Review: The Cuckoo’s Calling by Robert Galbraith

Review: The Cuckoo’s Calling by Robert Galbraith

Title: The Cuckoo’s Calling (Cormoran Strike #1)
Author: Robert Galbraith
Published: Mulholland Books / Little, Brown and Company
Genre: Fiction, Crime Mystery
Pages: 456
How I got the book: Purchased with own money
Price: $11.99 on Kindle

Cormoran Srike is facing one of the worst times of his life. His long time girlfriend has left him for another man, he’s forced to live in his office, and he’s under large amounts of debt. It all looks to be going from bad to worse, that is, until John Bristow shows up in his office. Cormoran is intrigued after what seems to be a real case rolls right up to his front door in the form of a tall older man by the name of John. It turns out, John is the adoptive brother of one of the most famous supermodels in the country. Lula Landry. A supermodel that months before this encounter falls to her death from her luxurious suite.
But John Bristow isn’t convinced of it being a suicide. So he employs Strike to investigate what really happened to his sister.
Did she commit suicide or was she murdered?

What can I say? This was one of the most fun books I’ve read in a long time!

The story doesn’t take too long to get going, which was great. Usually there’s a third of the book to read before things start to pick up. At least in my experience.

So what were the characters like? Well, the two main characters: Robin, a young woman in need of work and Cormoran, her new employer.

One of my favorite things about Robin was her relationship with her boyfriend; the way he sends to discredit her accomplishments was telling as to where their relationship may lead in future books. Robin has qualities that Cormoran Strike finds important in his line of work (he’s a defective/private investigator) which makes her a great fit. I really liked the real life aspect of her character. She seemed really down to earth.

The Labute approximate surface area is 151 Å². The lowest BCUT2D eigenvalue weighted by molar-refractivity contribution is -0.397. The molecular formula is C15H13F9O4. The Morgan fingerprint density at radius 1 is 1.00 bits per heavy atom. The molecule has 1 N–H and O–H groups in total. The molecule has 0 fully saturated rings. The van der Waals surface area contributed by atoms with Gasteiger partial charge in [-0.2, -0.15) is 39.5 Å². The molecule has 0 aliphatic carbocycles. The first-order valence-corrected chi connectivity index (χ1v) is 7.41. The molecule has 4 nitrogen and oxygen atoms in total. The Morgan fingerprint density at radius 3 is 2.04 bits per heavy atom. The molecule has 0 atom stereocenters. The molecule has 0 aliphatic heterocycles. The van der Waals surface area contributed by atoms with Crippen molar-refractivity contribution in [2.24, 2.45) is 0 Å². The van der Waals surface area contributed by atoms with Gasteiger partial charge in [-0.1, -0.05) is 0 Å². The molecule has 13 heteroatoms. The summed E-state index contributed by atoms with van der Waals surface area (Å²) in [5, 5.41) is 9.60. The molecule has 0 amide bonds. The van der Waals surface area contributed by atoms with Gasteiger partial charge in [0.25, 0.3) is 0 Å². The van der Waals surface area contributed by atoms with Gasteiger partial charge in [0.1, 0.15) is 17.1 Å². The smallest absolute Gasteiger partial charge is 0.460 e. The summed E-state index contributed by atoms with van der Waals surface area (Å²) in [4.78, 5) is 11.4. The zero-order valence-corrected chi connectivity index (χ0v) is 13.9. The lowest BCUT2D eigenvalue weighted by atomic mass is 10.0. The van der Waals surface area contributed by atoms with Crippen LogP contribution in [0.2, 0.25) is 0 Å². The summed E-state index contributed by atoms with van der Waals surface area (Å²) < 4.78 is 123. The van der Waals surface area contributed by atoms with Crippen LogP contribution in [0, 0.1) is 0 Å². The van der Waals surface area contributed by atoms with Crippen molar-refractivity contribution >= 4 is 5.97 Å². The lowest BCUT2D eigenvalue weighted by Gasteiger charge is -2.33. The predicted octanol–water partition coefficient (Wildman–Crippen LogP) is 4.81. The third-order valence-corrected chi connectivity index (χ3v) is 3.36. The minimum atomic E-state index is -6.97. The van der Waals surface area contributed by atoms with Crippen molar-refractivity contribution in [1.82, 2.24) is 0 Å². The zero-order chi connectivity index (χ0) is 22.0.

Robin doesn’t complain or whine much, which was a relief, as she didn’t come across as annoying in the story.

The way the story is written is with a lot of dialogue. If you are not a fan of dialogue then you’ll probably find this story hard to read. But if you don’t mind internal as well as external dialogue then you should be fine.

I read some other reviews from this story, and a few people complained that the story didn’t have much in the way of action, which is kind of true, but you do get an action moment in a later scene.

Cormoran was really likable. His plight towards a stable life was really something to read. It took a few times for me to really grasp the magnitude of what he was going through. As well as in debt, recently separated from his long time girlfriend, and hurt from fighting in war, his buisness is close to failing. Really scary stuff for someone who knows what it’s like to feel helpless to life’s many curballs.

There are many suspects in this case and many of them are reliable witnesses. But it’s Cormoran’s ability to piece all pieces of the puzzle together that allows him to figure out what really happened to Lula Landry.

Out of five stars this one gets a four and a half stars. If you’re interested in reading a crime mystery novel with a twist this one’s a really good one to pick up.



Summary: After losing his leg to a land mine in Afghanistan, Cormoran Strike is barely scraping by as a private investigator. Strike is down to one client, and creditors are calling. He has also just broken up with his longtime girlfriend and is living in his office.

Then John Bristow walks through his door with an amazing story: His sister, thelegendary supermodel Lula Landry, known to her friends as the Cuckoo, famously fell to her death a few months earlier. The police ruled it a suicide, but John refuses to believe that. The case plunges Strike into the world of multimillionaire beauties, rock-star boyfriends, and desperate designers, and it introduces him to every variety of pleasure, enticement, seduction, and delusion known to man.



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